Tuesday, January 24, 2006

Slowly But Surely

OK. Now, I'm officially excited. I finally got a chance to listen to the recording from the scratch session we did and…how do I put this? I love it. Yes, I love the recording. Yes, we only did one live take of everything. Yes, it has mistakes. No, there isn't any production on it. But, with all humility, I still love it.

The studio is excellent. The sound is crisp and clean. The vocals are just where I want them - not singing-wise, but sound-wise; the placement of the vocal. Up front. In the room with you. Hard to explain if you are not familiar with recording. The guitar is clear and pretty. I don't consider myself much of a guitarist. Not like Rabbi Joe Black or Beth Schaffer. I'm very basic. But somehow my old Guild is sounding silvery and spry. And this is all just from a one-take-mistake-filled scratch session. I can't wait until we get in to production.

I feel like it's already halfway there; halfway to where Hallelujah Land ended up. I'm hoping to take it above and beyond. Troy Dexter (my HL producer) is a genius. I mean no disrespect. Without Troy, there would be no Hallelujah Land. He produced, engineered, and played every instrument (other than my guitar parts) you hear on the record. But, as I said elsewhere, much happens in ten years time.

Remember when the Beatles were playing ratty little clubs in England in 1961 and then they went to Hamburg for a couple of years? Neither do I. But when they came back, they came back polished and ready. OK, I'm not the Beatles. And instead of a year or two, it's taken me ten. But I'm not a novice now. I've had so much more experience - performing, writing, playing with other musicians. I felt comfortable in the studio. Like I knew what I was doing. And the proof was in the, er, resulting scratch session CD.

You'll never hear it. Nobody outside of the project ever needs to. It's full of mistakes and wrong notes and missed beats. But it energized and encouraged me, knowing what it can be.

Tuesday, January 10, 2006


Chart – This word has many meanings in the music industry. Here, we are referring to something the musician in the studio (or in performance) can read that indicates his or her part to play. A chart can be a complete piece of music written out on manuscript (staff paper) with all of the notes, time signature, key signature, etc., or it can be a set of lyrics with the chord names (A, C, Bb, etc.) written over the top of the words showing the changes. Or it can be the chord names with hash marks (/ / / /) underneath, divided into measures so the musician knows when and what to play.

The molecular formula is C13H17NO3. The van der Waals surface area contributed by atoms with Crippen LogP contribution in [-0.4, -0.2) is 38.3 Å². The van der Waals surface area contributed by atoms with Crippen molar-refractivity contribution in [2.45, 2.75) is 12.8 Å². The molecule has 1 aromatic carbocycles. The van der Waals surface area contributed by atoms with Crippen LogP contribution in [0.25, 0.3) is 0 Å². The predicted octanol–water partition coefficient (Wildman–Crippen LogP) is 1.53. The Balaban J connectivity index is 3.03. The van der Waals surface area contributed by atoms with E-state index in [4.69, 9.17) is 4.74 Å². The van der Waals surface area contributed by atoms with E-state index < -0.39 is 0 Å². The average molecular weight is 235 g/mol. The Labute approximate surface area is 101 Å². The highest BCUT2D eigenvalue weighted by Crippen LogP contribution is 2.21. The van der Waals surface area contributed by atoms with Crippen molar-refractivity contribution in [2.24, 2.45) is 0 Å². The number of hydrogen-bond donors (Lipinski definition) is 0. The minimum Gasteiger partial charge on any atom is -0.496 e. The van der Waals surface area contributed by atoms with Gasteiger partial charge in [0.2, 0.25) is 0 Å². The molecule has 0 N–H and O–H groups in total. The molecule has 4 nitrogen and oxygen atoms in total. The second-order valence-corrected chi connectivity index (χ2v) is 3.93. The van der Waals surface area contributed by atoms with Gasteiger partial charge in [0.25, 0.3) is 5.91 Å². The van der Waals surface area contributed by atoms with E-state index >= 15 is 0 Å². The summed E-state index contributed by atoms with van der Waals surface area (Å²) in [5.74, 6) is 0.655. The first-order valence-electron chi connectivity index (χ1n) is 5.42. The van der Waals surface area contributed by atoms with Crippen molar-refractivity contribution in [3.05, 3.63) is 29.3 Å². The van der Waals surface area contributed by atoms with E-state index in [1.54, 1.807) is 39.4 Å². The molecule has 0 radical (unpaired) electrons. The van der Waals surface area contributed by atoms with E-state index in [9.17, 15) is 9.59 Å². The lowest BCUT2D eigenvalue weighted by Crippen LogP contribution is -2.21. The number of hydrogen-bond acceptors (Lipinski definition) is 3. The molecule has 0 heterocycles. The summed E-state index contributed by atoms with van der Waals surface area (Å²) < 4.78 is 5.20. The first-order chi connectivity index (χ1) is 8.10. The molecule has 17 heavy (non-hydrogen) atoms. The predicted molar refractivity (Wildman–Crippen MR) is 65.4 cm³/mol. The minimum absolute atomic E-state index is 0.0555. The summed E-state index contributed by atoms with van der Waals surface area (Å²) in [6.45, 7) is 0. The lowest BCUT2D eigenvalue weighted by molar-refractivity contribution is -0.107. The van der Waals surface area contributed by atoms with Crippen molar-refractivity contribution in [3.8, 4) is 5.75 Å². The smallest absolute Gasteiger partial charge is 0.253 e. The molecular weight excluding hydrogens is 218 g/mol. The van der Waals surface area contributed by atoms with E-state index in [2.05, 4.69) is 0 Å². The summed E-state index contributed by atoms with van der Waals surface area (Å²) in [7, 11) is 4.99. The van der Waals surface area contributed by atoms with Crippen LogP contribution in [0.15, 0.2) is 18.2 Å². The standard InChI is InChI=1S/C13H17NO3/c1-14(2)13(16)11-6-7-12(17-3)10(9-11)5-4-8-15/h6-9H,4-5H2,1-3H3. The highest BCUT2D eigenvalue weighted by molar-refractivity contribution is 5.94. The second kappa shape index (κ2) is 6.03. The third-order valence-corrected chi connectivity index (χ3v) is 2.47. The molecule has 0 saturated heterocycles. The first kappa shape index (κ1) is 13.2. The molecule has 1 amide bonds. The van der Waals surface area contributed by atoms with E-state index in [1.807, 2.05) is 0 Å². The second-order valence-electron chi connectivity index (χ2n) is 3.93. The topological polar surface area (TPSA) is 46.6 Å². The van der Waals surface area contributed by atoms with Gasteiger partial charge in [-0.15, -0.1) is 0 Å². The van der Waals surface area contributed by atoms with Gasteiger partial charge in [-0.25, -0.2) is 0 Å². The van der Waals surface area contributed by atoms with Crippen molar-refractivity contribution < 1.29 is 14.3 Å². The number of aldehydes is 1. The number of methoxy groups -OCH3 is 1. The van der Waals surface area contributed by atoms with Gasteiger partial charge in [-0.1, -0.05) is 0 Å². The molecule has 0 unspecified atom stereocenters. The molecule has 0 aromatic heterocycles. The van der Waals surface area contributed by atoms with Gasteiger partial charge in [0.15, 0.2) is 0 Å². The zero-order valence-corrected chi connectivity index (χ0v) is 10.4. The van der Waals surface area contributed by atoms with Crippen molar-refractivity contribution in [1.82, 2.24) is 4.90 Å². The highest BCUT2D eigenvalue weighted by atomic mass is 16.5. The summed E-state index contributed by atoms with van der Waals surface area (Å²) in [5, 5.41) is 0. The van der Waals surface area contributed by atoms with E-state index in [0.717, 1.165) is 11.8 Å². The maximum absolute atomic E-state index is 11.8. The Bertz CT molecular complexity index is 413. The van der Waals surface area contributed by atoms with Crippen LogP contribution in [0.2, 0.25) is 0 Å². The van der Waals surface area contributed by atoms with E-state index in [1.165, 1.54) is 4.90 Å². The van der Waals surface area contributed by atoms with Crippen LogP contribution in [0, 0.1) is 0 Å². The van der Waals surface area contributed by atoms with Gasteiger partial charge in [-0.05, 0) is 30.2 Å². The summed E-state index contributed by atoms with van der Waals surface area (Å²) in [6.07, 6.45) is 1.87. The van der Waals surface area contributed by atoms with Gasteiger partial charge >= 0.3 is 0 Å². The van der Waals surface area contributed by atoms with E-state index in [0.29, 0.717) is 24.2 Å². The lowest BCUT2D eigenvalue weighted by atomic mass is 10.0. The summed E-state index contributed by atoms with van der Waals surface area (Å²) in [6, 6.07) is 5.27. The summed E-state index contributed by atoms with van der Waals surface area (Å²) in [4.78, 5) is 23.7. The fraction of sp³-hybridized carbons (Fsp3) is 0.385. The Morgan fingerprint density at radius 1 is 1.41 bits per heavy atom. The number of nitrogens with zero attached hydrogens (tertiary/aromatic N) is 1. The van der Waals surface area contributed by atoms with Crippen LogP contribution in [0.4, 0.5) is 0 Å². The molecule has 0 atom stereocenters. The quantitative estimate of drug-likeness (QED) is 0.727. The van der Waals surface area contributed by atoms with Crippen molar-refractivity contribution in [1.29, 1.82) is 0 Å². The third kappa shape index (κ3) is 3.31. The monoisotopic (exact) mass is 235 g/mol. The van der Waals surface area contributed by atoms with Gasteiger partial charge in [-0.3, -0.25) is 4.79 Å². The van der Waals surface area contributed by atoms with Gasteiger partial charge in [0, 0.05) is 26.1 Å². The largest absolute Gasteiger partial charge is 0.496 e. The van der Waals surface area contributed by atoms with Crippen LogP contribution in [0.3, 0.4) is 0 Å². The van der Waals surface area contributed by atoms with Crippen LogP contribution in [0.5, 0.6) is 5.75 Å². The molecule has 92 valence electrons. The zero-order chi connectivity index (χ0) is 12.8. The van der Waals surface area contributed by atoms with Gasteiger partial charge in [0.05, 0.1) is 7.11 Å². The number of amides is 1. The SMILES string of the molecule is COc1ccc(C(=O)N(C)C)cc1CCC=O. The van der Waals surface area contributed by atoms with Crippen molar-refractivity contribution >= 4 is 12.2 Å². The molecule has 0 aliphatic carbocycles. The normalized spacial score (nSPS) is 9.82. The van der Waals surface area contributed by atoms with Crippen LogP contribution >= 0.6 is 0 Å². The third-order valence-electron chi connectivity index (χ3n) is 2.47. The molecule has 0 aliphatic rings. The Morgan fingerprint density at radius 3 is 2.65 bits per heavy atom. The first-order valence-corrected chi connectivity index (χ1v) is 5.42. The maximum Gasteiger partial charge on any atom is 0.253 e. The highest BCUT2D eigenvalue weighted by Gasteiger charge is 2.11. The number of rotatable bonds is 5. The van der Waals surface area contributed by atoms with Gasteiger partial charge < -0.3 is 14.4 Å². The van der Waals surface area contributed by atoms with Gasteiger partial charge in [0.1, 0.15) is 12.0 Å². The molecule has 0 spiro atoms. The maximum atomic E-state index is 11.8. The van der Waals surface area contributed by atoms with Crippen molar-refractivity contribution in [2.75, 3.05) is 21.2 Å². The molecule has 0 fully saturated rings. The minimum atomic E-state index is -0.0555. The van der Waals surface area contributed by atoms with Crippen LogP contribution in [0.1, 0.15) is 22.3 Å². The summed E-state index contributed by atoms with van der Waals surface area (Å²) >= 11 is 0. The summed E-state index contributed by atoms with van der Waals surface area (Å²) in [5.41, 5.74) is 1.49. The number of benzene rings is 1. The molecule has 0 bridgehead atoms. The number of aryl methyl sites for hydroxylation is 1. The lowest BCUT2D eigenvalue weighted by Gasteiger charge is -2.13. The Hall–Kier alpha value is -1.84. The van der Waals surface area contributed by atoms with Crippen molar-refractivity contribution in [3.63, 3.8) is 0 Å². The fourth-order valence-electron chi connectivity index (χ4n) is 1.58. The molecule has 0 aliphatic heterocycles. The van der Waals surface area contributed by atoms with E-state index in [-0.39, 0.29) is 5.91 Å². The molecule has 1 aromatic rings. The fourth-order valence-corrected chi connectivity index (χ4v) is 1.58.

Click Track - A recorded rhythm track (metronome, drums or simulated drums) that the musicians hear in their headphones to keep them in tempo and on the right beats, but which may or may not (usually not) be used in the final mix.

Compression - 1. The portion of a sound wave in which molecules are pushed together, forming a region with higher-than-normal atmospheric pressure. 2. In signal processing, the reduction in dynamic range or gain caused by a compressor. 3. In computing, data compression reduces the number of bytes in a file without losing essential information.

Engineer - A technician in charge of a recording session; Also called Recording Engineer. The engineer works the controls on all of the equipment in the control room and studio. He/she sets up the microphones, tests the levels, is responsible for achieving the desired sounds and effects, logs all of the tracks and cues and performs any and all tasks on the technical end that the artist and producer require. There may be more than one engineer on a recording, usually a head engineer and assistants.

Label -- The record company (or division of a record company) that overseas the entire production and manufacture of a recording. Record labels make, distribute and market sound recordings. The term "label" is derived from the actual sticker labels that were affixed to the center of vinyl record faces -- record companies use specific logos for the purpose of "branding" to build an audience loyal to a particular artist or genre of music. Therefore "the label" actually means "the name of the record company." Example: 1) Capitol is a major label. 2) Righteous Babe Records is an indie label and inherently tied to Ani DiFranco, her style of music and the quality of her recordings. (Click here for a good article about indie labels)